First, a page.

SEOUL – Reclusive North Korea, which rattled regional security with a threat to hold a second nuclear test, said on Saturday it would not hold talks with its wealthy South Korean neighbor because it defiled Pyongyang's dignity.

The North a day earlier dismissed an overture from the United States for discussions, saying it was useless to talk to the Obama administration because its hostile policy left it no choice but to bolster its nuclear deterrent.

The United States sent Stephen Bosworth, its envoy for North Korea, to Asia this week to rein in the secretive communist state after it raised tension with a defiant rocket launch a month ago and then threatened to step up its nuclear weapons program.

There is no room for talks with the South Korea government group who publicly defiles the name of our republic and denies our entity, the North's KCNA news agency quoted a spokesman with its reunification committee as saying.

Isolated and impoverished North Korea for years has used its military threat to squeeze concessions out of the international community while telling its masses to put the military first and consider self-reliance a virtue.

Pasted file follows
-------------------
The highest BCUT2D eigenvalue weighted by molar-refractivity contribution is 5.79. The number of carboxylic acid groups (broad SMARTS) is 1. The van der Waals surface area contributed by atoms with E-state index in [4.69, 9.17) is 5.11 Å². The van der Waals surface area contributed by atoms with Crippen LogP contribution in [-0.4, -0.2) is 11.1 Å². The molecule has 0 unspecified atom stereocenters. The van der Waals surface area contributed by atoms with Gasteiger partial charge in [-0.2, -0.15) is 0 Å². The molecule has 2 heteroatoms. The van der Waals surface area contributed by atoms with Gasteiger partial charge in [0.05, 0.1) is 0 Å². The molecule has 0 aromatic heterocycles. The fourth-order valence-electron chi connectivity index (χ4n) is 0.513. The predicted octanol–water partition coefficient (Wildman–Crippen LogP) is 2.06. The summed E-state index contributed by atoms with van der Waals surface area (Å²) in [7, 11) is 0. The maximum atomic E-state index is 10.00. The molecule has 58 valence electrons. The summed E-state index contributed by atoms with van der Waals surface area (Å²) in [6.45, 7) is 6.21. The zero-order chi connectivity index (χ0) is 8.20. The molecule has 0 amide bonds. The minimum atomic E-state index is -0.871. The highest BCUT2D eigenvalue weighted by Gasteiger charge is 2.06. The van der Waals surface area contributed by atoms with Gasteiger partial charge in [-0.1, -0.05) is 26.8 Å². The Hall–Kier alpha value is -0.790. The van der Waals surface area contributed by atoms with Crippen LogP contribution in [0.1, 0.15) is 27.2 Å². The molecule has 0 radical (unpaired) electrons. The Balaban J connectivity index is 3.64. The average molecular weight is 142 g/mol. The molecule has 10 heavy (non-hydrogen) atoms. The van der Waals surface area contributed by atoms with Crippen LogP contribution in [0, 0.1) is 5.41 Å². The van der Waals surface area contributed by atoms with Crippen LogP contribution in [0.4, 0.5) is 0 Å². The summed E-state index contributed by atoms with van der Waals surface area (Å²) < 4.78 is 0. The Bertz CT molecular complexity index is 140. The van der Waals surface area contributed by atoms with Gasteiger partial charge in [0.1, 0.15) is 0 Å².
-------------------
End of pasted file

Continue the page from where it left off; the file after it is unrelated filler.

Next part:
Analysts said the North, already hit by U.N. sanctions for a missile test in July 2006 and its first nuclear test a few months later, is not worried about further punishment and wants to increase its negotiating leverage with U.S. President Barack Obama through a series of provocations.

North Korea has mostly suspended dialogue with South Korea in anger at the policies of President Lee Myung-bak, who came to office a year ago and ended a free flow of unconditional aid and instead tied handouts to progress Pyongyang makes in ending its nuclear ambitions.

A South Korean official familiar with the North told Reuters on Friday there was increased activity at North Korea's known nuclear test site, suggesting it was gearing up for a new test.

Experts said it could take a few weeks for North Korea to prepare for another test, which they said was inevitable because the first test was only a partial success, indicating possible problems with the North's nuclear weapons design.

Politically, North Korea wants to play out its test preparations, many of which can be seen by U.S. spy satellites, for as long as possible to increase its leverage in nuclear negotiations, which means it may not come for months, if at all.